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A small town in Michigan sends a message to China – and Biden’s clean energy policies


Biden’s GOP critics, including former President Donald Trump, have clung to the claim that these programs are a gift to Beijing, whose companies dominate the global green technology supply chain. Last month, presidential candidate Vivek Ramaswamy joined residents opposed to the Michigan plant and focused his message on China.

It’s a winning message with some voters in crucial swing states, Tuesday’s result suggests — deflating the conventional wisdom that jobs equals inevitable victory at the polls.

“The voters’ voices have been heard,” the representative said. John Moolenaar (R-Mich.), whose district includes the proposed plant site in Green Charter Township. “People are in favor of jobs coming to their area, but not when there is a connection to the Chinese Communist Party.”

The election is raising concerns even among some Michigan Democrats, who say they have work to do to convince voters that Biden’s policies do not benefit Beijing or other foreign capitals.

“This is going to be a painful process as we try to reassure people” that Biden’s tax breaks for manufacturing don’t help foreign countries, the representative said. Dan Kildee, whose district of Michigan adjoins the proposed plant. “(Tax) exemptions for industrial facilities are always difficult. Globalization makes them more difficult.

Yet even as Democrats recognize the pitfalls of Biden’s industrial policy, Kildee and others say they must send the message that the president’s policies are creating jobs for Americans — despite individual factory owners . representative Debbie Dingell (D-Michigan) called the election result an “incident” in the state, but said it underscores the need to compete with China in the race to dominate the energy technologies of the future.

“We want to attract these jobs to Michigan, stay at the forefront of innovation and technology, but we have to understand what the challenges are,” she said. “And I’m working with everyone – environmentalists, the White House, the automakers, the unions, to keep us competitive. We therefore remain at the forefront. I’m not going to let China win this market.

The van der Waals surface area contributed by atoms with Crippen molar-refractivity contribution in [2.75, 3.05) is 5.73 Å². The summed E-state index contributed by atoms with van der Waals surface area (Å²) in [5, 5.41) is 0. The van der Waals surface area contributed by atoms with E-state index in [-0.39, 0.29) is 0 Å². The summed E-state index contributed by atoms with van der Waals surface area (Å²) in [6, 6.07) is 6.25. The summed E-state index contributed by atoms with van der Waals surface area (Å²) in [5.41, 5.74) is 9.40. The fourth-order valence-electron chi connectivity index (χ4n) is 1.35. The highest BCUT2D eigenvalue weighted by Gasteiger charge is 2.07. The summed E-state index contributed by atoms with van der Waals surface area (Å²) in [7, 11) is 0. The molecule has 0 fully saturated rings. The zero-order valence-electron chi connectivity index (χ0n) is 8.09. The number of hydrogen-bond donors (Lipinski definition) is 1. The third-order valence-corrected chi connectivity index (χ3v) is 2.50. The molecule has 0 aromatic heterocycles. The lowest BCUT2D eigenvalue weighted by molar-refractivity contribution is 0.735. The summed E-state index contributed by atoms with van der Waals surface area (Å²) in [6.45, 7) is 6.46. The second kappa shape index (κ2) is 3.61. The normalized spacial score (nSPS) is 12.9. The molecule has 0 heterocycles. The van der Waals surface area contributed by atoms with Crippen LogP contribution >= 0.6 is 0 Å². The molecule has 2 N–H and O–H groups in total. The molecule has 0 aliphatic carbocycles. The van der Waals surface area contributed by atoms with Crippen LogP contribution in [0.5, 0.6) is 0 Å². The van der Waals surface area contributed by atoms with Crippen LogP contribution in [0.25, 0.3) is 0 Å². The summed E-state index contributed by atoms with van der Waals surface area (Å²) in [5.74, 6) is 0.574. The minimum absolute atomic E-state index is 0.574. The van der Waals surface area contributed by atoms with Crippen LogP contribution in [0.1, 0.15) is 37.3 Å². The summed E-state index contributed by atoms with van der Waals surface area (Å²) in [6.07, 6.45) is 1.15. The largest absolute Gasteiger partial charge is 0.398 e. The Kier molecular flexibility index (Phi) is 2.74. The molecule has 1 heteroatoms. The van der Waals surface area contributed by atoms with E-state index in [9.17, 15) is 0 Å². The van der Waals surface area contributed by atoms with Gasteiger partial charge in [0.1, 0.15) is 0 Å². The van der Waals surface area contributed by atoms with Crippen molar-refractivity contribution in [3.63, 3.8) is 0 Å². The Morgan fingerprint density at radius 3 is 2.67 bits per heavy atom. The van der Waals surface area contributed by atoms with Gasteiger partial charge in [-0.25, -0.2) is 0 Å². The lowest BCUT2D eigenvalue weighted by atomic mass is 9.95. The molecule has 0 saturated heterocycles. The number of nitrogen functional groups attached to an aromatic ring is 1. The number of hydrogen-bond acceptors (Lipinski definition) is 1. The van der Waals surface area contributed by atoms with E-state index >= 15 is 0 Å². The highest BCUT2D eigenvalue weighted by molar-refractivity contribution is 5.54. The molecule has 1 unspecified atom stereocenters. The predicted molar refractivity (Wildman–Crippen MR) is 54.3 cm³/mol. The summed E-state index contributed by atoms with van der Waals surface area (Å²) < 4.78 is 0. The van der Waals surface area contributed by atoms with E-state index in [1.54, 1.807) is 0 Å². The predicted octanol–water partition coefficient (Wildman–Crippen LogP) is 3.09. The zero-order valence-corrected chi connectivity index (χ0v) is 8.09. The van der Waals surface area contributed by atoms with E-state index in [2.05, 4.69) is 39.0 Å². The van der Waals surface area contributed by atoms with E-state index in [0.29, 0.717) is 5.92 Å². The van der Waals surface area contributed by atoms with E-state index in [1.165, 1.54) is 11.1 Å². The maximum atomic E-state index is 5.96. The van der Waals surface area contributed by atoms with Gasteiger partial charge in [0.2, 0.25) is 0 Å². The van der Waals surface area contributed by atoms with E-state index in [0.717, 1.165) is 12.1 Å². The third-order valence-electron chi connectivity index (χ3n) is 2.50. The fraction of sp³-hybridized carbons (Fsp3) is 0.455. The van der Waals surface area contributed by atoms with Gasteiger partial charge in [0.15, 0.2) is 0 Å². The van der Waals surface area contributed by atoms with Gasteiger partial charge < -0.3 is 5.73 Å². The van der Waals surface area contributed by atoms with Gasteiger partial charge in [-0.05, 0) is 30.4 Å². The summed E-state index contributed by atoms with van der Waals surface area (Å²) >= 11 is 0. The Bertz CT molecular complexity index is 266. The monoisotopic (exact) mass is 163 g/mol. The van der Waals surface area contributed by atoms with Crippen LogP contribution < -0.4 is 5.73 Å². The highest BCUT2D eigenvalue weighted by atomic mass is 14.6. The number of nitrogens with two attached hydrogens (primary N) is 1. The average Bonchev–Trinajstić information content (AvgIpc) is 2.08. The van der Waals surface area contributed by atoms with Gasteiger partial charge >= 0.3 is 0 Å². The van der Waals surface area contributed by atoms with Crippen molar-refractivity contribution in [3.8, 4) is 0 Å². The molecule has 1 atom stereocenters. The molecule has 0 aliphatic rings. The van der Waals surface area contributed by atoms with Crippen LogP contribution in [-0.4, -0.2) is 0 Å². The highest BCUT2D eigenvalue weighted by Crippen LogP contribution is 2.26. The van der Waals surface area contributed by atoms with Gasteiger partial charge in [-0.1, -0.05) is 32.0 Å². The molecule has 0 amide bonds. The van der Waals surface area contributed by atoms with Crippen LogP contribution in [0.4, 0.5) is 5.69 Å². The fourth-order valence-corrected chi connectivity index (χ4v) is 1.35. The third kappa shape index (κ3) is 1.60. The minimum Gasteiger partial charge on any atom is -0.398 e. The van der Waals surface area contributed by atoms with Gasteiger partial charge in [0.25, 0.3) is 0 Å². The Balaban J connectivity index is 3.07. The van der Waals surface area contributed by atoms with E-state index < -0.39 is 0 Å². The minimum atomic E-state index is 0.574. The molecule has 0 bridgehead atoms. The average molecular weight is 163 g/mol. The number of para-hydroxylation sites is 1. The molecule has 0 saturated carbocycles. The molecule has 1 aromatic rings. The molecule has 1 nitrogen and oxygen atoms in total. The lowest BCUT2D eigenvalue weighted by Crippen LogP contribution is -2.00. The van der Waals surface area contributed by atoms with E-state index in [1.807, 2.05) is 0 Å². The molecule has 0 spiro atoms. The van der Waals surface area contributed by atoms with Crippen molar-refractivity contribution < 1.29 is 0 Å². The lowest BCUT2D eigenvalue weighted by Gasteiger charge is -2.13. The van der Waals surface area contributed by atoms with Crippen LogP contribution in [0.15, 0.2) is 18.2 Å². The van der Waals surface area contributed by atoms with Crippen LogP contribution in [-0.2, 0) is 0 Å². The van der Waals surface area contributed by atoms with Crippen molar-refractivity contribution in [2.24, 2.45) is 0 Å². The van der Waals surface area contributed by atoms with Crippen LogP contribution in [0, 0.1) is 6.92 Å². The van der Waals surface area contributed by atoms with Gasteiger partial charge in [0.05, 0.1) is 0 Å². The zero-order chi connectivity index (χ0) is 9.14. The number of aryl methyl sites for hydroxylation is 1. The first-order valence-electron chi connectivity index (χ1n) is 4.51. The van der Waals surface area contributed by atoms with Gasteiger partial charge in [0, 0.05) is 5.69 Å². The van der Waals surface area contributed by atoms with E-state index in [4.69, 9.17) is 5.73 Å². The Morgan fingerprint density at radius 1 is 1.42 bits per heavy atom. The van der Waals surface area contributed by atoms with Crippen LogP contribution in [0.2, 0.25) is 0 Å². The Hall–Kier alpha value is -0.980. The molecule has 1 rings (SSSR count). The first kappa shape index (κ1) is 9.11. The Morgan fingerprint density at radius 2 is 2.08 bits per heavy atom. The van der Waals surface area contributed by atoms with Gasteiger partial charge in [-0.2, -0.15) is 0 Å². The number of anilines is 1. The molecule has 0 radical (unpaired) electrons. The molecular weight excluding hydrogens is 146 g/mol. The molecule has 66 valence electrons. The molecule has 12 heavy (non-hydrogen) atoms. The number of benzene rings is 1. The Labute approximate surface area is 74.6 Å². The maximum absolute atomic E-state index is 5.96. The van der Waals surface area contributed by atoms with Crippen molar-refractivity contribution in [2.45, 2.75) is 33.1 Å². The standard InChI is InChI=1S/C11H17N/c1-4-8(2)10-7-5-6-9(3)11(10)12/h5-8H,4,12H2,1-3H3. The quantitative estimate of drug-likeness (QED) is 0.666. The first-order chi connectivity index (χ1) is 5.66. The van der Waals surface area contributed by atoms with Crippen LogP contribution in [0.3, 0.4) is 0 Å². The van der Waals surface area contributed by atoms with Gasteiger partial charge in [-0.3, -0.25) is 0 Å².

The proposed plant in Green Charter Township has faced a wave of opposition since it was announced last year. The town’s seven-member board of trustees approved a tax abatement plan for Gotion Inc., which also received millions of dollars from the state.

Gotion has repeatedly insisted that the Chinese Communist Party has no presence in the North American company, although it is a subsidiary of Gotion High-tech Co., an international company founded in China. Opponents pointed to Gotion High-tech documents that include language allowing “carrying out Party activities.”

Tuesday’s vote ousted five of the township’s board members, all Republicans. Its two other members had resigned before the vote.

The Gotion project is just one of a handful of green energy facilities in the United States that have drawn ire from the Republican Party over its use of Chinese technology or its ties to China-based companies. Two hours south, Ford halted construction on its $3.5 billion BlueOval Battery Park Michigan project, which faced similar resistance from Congress over its plan to license the technology from a Chinese battery manufacturer.